Title: AS2 – Asymptotic Building Envelope
Type: Teaching Publication
Course: Structural Research, MA Elective
Editor: Sherene Ng, Eike Schling
Published in: Architectural Structures Series
This publication exhibits the work created by graduate and 4th-year-undergraduate students at the Department of Architecture, HKU, during the elective course „Structural Research“ in the fall semester 2020/21.
This course specialized in the design and construction of doubly curved grid structures. Through analysis of existing structures and innovative research of independent hypotheses, students discover new potentials for digital design and fabrication. The course implemented a methodology of research-by-design, fostering self-responsible, creative research based on well-founded scientific principles. These principles were taught through theoretical inputs,
hands-on workshops, model making and digital modeling of reference structures.
This particular semester was conducted in collaboration with the National Taiwan University of Science and Technology, Prof. Shen-Guan Shih, and with the sponsorship of GOMORE building envelope technology, Sam Hsu. Their generosity allowed us to construct two asymptotic facade modules in parallel at the HKU and NTUST campus. These prototypes were used during the course as a digital and physical testing ground for curved facade envelopes.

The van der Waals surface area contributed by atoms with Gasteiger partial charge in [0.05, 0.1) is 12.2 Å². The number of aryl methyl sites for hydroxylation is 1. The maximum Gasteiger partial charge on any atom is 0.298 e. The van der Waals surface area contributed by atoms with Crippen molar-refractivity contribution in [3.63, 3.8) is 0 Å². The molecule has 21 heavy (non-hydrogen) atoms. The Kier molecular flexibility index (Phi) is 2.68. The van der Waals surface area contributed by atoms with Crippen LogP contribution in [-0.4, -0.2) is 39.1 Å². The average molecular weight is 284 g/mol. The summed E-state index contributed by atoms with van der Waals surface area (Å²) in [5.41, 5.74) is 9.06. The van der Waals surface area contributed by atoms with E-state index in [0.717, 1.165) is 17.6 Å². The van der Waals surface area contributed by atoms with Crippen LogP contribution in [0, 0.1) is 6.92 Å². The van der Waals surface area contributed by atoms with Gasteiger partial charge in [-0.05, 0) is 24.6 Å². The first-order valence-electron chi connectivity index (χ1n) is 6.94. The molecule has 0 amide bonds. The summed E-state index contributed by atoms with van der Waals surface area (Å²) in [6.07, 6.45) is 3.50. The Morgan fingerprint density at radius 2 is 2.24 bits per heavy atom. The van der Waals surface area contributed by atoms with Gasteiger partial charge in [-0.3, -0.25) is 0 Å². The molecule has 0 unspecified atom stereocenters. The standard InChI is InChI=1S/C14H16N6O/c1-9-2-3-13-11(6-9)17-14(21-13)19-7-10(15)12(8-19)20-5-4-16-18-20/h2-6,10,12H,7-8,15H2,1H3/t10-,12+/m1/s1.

The students engaged in the construction of this prototype, as well as a one-day workshop on timber gridshells, and submitted two major assignments: The analysis of an existing building, the design research of a novel building envelope for asymptotic construction.
The analysis focused on doubly curved building envelopes, their specific program and functionality, construction process and detailing, as well as the numeric investigation of curvature parameters of their underlying network. This research allowed the students to draw conclusions on the dependency of geometry and construction and deduce strategies to resolve the complexity of double curvature.
These strategies were implemented as design research. The students applied their new knowledge and developed bespoke solutions for doubly curved building envelopes for the asymptotic substructure. These investigations range from triangular glass tesselations, through negative pressure membranes to an innovative air filter system. Each proposal was detailed and visualized and high resolution. Some students constructed physical proofs-of-concept and installed them on the prototypical facade module.
Despite the short time and the highly technical subject, students managed to create architecturally and structurally sophisticated work investigating and designing complex curvilinear building envelopes.